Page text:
There's a cluster of small fine art galleries around the village of Braemar in the east and Kingussie in the north-west of the park, and another collection close to Pitlochry in the south. These are a mix of styles and sizes and old and new, and visiting and browsing a few of them is a wonderful way for any art lover to spend part of a day.

A few of our favourites on the eastern side of the Cairngorms include The Butterworth Gallery near Aboyne and the Braemar Gallery. Although not technically a gallery, the Fife Arms Hotel, whose walls, ceilings and halls are a vibrant celebration of art of all types and generations, is also in the area. It's well worth stopping off for a coffee or lunch to view and appreciate the incredible art in these grand surroundings. In the north-west, try 1896 in Boat of Garten, the Carrbridge Studio in Carrbridge, and in Kingussie, the Iona Gallery, Chapel House Arts and Eleven41.

A highlight of the calendar is the annual Braemar Creative Arts Festival, which sees exhibitions, events, workshops and entertainment taking place across the area to celebrate the arts.

Food

visitscotland_26280231852.jpg
Credit: VisitScotland / Paul Tomkins

For a quick bite to eat between activities, you could do a lot worse than the Rothiemurcus Estate Farm Shop, or if you're over the other side of the park, try Taste Coffee Shop & Deli in Braemar. KJ's Bothy Bakery in Grantown on Spey is well-known for being especially good at accommodating special dietary requirements such as gluten-free and vegan. The owner, an intrepid Newzealander (known as the 'Kiwi in the Cairngorms') relocated after the 2020 pandemic forced closure of their popular Mountain Cafe in Aviemore.

There are many excellent community and farmers' markets in the Cairngorms area, including the one at Blairgowrie and the Cairngorms Farmers' Market in Grantown-on-Spey. This land is incredible for growing produce, and the locals more than make the most of it - this is no more evident than when you get the chance to sample it yourself whilst visiting the area.

If you're looking for a proper sit-down dinner, the jewel in the crown is the Clunie Dining Room at the Fife Arms, or the more informal Flying Stag pub, if you're not up for the full works including tasting menu. Non-residents can enjoy the fine dining delights on offer here, but you'll need to book in advance to avoid disappointment. Other very special dinner venues include the Loch Kinord Hotel near Aboyne and the Cross at Kingussie.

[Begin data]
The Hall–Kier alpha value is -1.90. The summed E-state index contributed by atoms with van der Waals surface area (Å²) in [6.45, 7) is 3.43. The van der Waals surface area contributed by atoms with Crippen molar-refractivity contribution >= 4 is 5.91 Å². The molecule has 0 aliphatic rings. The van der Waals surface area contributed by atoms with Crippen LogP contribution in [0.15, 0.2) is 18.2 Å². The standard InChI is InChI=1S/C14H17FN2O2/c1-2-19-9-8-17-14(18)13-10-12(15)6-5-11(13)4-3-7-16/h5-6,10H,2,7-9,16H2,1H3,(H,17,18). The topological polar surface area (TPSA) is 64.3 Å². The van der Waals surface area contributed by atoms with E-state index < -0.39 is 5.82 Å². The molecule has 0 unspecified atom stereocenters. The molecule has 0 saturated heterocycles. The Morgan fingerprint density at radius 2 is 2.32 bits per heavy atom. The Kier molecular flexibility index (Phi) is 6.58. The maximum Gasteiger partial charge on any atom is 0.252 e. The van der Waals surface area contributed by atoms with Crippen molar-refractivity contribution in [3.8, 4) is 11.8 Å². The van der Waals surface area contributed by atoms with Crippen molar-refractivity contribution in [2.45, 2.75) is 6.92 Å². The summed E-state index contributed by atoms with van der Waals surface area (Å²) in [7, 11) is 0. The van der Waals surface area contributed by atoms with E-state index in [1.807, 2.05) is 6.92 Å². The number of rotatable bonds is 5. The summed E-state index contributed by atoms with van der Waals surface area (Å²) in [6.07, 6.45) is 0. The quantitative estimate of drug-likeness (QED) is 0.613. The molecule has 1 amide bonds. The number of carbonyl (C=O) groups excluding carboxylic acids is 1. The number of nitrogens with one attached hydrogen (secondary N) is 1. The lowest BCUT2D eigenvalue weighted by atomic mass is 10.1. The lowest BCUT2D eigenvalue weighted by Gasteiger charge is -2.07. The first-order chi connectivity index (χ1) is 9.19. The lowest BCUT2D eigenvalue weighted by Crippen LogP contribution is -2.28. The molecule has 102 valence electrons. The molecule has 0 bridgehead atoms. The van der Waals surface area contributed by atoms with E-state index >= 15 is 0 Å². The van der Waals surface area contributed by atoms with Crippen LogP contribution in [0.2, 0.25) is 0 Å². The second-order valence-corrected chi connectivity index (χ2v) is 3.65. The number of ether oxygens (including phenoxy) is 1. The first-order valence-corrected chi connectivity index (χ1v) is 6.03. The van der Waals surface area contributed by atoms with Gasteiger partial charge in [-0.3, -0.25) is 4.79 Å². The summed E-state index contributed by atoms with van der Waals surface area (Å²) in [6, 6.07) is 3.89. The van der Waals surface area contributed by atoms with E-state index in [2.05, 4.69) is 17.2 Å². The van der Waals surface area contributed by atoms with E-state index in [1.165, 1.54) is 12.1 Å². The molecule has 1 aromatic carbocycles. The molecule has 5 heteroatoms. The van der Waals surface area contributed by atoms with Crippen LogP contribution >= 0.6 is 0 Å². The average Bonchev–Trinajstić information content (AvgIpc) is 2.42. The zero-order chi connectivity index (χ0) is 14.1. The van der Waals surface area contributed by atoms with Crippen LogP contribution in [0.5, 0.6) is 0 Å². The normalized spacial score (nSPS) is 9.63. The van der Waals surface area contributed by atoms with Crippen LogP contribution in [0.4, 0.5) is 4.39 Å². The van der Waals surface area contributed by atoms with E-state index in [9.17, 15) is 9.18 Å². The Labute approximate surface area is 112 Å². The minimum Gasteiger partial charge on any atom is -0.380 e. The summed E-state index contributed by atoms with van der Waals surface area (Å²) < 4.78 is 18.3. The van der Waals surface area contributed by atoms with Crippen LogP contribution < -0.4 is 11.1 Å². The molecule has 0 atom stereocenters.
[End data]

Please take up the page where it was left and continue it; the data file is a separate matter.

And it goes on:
For honest, seasonal and local fare in an informal setting, we love the Old Bridge Inn gastropub in Aviemore and the Cairn Grill in Braemar.

For a great food-themed activity, check out the cooking classes on offer from Ghillie Basan, whose cookery shows influences from childhood in East Africa, teenage years in the Scottish Highlands and professional training in London. Day and residential workshops are available.

This is by no means exhaustive; you could practically write a book about food in the Cairngorms! Let us know if you think we've missed anywhere.

Drink

visitscotland_26350410703.jpg
Dalwhinnie distillery. Credit: VisitScotland / Paul Tomkins

The Cairngorms National Park has some world-favourite whisky distilleries within its boundaries. We've covered some of these in detail in our separate destination guides to Speyside and it's top whisky destinations.

Thus far, one distillery not covered by our guides is Dalwhinnie, which just narrowly misses out on the title of the highest distillery in Scotland. At 1,154ft, it's pipped to the post by Braeval distillery in Glen Livet (1,163ft). However it's the highest one with a visitor centre, so that ought to count for something! The setting of Dalwhinnie is incredible - nestled in amongst the mountains in the heart of the Cairngorms, it's definitely one of the most impressive locations of all the Scottish whisky distilleries. There's a large shop, a visitor's centre and regular tours of the distillery, as well as innovative tasting options, including their legendary 'whisky and chocolate' masterclass, which is not to be missed!

Just a mile from Balmoral Castle is Royal Lochnagar distillery lives up to its grand surroundings in more than just name. While touring the distillery, you'll get to see and hear about all stages of the whisky-making process that take place on-site and take home samples to enjoy.

Whilst Speyside and the wider area around the Cairngorms are absolutely packed with stellar whisky destinations, that's not the only interesting thing in the drinks world here.

Aptly-named Cairngorm Gin Company does what it says on the tin, producing a promising premium spirit inspired by the grand surroundings and packed with locally-sourced botanicals, including Scots pine. Combined with the fresh waters of the River Spey, the traditional copper pot still named 'Ginger', a floral and fruity flavour and the water used is from the River Spey.

Persie Distillery at Bridge of Cally at the 'foot of Glenshee' is one of the more innovative gin producers in Scotland at the moment. You can drop in for a visit, book a tour or even hold your own bespoke private tasting. The friendly team don't take themselves too seriously, but they certainly take their small-batch craft gin range extremely seriously. The eye-catching labels and intriguing logo shows you straight away that this is something a little bit different. Good different, we think!

Also worth a mention while discussing the local drinks scene is the Cairngorm Brewery, based in Aviemore and producing a range of award-winning craft beers and ales. You can visit, tour the brewery, drop into the shop and have a chat with the team, who will be more than happy to help you choose the best beer to suit your tastes!